Two poultry workers in England have tested positive for bird flu, the UK Health and Security Agency (UKHSA) has announced.

Both had recently worked on an infected poultry farm and have since tested negative. The two cases were originally found during routine screening and neither worker experienced symptoms of avian influenza.

Bird flu detected in humans can either be a “true infection” or can occur “after the nose and throat are contaminated when breathing in materials on the affected farm”, said Sky News.

It is “unclear” in one of the two latest cases whether he was contaminated after inhalation or whether he was truly infected, added the outlet.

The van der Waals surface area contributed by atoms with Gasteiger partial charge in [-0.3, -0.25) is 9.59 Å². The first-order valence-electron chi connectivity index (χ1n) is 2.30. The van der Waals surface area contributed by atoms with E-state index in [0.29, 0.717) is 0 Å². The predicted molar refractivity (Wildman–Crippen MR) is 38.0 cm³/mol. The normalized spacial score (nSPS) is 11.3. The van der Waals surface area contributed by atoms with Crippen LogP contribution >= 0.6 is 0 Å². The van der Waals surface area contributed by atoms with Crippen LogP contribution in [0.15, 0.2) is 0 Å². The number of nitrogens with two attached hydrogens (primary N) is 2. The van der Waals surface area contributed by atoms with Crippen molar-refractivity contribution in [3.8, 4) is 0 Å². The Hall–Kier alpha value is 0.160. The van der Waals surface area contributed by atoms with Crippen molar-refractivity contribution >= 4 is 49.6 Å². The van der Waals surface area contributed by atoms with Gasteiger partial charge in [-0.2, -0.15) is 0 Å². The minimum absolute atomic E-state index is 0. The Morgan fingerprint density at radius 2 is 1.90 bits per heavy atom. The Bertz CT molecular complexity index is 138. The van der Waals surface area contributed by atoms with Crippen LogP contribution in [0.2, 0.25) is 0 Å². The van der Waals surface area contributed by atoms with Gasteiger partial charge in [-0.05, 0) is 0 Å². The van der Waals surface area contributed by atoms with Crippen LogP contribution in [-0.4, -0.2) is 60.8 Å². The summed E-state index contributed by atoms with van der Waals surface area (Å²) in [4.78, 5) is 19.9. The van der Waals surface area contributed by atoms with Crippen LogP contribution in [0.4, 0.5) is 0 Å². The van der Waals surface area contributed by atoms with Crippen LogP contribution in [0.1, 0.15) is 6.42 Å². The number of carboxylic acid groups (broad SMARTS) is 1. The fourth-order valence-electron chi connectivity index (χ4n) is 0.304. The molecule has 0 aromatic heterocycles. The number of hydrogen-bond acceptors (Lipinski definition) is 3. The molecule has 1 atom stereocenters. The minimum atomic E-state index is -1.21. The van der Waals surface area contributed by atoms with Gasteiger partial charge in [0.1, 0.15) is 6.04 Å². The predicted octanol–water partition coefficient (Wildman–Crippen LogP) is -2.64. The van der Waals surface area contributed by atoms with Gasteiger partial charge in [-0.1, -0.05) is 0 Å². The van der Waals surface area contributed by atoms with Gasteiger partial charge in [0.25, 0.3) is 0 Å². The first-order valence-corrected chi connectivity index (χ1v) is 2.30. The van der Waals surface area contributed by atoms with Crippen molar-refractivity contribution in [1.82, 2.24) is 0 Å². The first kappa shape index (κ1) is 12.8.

There are no signs of human-to-human transmission and the risk to the general population remains very low, the UKHSA said. Nevertheless, added a spokesperson, “we know that viruses evolve all the time and we remain vigilant for any evidence of changing risk to the population”.

Since December 2021, there have been just 13 human cases reported around the world. All of the cases occurred when the individuals came into close contact with infected poultry.

Although there is “no suggestion” H5N1 can pass between humans, if the virus did evolve to transmit between people, asymptomatic cases “would be a serious concern”, said the i news site.

The spread of bird flu to mammals, including foxes and otters in Britain, has stoked fears that the virus could one day pass between humans in a pandemic like Covid-19.

Professor James Wood, head of veterinary medicine at the University of Cambridge, told the BBC that the finding should lead to “greater attention” on asymptomatic infection and sampling.

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